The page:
There are three main ways that you can actively encourage positive behaviour:

1. Play – During structured or free play you can ensure children display positive social and emotional skills.
2. Interaction – Taking part in activities such as games gives you an opportunity to model good social behaviours.
3. Discussion – By talking with pupils in situations like story time, you can help them to understand positive behaviours.

You also need to have structures for positive reinforcement. When you tell a child that they’re wrong or naughty, you’re not giving them anything constructive. You should tell them when they have been good and what exactly was good about it. An example would be, “you’ve been very helpful clearing away the crayons for everyone after colouring time, thank you”.

Nursery teacher reading story book to group of kids in kindergarten

How do we promote positive behaviours?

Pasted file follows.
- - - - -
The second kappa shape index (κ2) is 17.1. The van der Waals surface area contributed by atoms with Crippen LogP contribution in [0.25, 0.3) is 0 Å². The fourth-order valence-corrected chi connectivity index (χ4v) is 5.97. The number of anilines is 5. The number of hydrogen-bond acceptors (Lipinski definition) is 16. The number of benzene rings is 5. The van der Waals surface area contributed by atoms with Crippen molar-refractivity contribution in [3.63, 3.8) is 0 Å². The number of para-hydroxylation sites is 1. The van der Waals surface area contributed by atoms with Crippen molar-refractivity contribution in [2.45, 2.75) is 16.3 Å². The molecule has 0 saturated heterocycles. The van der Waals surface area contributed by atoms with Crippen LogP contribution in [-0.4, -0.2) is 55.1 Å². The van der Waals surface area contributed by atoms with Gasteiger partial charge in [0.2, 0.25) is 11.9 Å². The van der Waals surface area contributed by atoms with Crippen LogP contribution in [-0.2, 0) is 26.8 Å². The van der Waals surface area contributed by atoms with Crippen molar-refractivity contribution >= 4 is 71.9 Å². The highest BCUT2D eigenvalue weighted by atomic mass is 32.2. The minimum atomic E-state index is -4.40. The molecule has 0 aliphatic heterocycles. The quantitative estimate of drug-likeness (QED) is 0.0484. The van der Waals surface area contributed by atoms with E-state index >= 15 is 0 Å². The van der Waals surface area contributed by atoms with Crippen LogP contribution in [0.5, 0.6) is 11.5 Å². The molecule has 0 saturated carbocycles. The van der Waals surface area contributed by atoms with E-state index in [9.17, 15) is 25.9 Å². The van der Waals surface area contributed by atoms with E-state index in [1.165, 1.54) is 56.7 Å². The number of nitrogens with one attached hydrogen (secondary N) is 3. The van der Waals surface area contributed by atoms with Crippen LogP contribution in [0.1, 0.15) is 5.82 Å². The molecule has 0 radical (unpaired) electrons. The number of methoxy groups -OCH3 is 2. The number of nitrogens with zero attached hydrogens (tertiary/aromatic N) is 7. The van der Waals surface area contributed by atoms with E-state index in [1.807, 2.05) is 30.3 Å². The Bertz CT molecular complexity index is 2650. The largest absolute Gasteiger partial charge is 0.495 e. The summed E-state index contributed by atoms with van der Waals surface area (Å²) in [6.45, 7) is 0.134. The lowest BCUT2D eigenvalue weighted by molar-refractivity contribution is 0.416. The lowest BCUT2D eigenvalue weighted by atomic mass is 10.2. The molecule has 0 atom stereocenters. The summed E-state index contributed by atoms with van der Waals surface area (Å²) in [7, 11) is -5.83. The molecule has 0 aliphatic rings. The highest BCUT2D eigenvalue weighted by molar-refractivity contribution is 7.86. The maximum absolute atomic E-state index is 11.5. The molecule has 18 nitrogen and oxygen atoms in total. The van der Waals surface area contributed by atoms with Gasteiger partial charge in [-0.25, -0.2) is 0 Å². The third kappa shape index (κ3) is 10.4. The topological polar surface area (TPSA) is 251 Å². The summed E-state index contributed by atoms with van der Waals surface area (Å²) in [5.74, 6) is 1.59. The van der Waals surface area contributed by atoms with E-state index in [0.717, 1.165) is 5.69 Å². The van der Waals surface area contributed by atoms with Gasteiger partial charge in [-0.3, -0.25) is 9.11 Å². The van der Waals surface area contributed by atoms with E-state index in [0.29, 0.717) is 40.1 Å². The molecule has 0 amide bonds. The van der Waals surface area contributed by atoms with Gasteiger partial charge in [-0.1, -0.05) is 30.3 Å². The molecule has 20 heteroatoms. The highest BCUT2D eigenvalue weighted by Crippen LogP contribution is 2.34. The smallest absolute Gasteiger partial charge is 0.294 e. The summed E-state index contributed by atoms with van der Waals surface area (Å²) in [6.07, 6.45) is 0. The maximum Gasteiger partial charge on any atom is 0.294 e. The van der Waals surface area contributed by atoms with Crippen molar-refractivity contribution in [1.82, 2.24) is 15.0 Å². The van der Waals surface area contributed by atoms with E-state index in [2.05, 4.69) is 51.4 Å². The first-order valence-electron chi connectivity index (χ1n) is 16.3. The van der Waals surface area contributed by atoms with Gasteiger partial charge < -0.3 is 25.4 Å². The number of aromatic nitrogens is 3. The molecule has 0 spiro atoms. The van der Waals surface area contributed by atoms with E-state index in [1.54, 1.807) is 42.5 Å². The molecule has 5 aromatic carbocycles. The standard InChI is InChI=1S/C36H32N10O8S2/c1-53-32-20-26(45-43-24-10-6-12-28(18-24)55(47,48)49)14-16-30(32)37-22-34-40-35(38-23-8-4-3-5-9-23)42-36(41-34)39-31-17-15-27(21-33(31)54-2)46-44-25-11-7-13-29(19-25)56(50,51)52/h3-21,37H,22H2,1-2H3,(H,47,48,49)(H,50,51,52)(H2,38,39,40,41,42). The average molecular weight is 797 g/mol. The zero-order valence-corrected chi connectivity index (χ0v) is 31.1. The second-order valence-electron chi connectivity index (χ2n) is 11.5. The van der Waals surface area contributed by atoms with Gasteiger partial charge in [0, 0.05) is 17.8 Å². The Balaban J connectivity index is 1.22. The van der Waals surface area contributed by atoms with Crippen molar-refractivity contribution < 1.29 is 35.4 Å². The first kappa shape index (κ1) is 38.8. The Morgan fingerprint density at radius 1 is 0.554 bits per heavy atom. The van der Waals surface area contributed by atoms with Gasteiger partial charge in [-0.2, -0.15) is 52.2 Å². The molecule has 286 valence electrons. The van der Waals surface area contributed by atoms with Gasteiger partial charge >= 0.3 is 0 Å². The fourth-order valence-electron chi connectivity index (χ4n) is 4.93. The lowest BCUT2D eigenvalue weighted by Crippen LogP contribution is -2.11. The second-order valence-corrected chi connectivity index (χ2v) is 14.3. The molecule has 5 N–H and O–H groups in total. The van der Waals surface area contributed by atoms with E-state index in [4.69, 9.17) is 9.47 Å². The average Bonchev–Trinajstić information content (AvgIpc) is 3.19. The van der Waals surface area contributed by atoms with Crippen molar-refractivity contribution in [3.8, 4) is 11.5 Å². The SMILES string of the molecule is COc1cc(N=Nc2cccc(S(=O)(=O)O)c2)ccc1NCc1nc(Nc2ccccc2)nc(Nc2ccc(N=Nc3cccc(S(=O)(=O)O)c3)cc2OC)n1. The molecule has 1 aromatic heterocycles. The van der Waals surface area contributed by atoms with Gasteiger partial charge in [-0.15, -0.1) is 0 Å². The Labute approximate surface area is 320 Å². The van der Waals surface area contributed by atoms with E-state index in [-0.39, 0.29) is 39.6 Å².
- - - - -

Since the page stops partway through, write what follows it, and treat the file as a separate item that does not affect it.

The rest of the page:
In the UK, there are nearly 1.1 million early years education places for children. The government has set out a framework called Early Years Foundation Stage (EYFS) for young children in these settings. It gives guidance to you as a nursery school teacher about what a child should be taught, including about positive behaviours.

Included in the framework are requirements to provide children with opportunities for personal, social, and emotional development.

The aim of this is to give the child:

  • A positive sense of self.
  • Ways to form positive relationships.
  • Respect for others.